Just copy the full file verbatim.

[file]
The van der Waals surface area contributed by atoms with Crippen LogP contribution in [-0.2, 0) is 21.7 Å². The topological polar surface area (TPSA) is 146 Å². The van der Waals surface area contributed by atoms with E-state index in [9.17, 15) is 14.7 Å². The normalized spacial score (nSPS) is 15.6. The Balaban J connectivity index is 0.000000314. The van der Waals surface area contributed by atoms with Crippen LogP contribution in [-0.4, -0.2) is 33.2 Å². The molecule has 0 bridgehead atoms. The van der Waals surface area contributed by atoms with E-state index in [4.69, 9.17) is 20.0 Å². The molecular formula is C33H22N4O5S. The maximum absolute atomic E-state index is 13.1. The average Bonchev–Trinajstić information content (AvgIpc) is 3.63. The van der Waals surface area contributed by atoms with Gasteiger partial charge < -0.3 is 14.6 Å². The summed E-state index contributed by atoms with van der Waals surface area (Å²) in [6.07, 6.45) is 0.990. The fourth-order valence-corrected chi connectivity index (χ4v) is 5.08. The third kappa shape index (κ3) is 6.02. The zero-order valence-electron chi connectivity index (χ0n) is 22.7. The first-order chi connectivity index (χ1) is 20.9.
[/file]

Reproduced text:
The van der Waals surface area contributed by atoms with Crippen LogP contribution in [-0.2, 0) is 21.7 Å². The topological polar surface area (TPSA) is 146 Å². The van der Waals surface area contributed by atoms with E-state index in [9.17, 15) is 14.7 Å². The normalized spacial score (nSPS) is 15.6. The Balaban J connectivity index is 0.000000314. The van der Waals surface area contributed by atoms with Crippen LogP contribution in [-0.4, -0.2) is 33.2 Å². The molecule has 0 bridgehead atoms. The van der Waals surface area contributed by atoms with E-state index in [4.69, 9.17) is 20.0 Å². The molecular formula is C33H22N4O5S. The maximum absolute atomic E-state index is 13.1. The average Bonchev–Trinajstić information content (AvgIpc) is 3.63. The van der Waals surface area contributed by atoms with Gasteiger partial charge < -0.3 is 14.6 Å². The summed E-state index contributed by atoms with van der Waals surface area (Å²) in [6.07, 6.45) is 0.990. The fourth-order valence-corrected chi connectivity index (χ4v) is 5.08. The third kappa shape index (κ3) is 6.02. The zero-order valence-electron chi connectivity index (χ0n) is 22.7. The first-order chi connectivity index (χ1) is 20.9.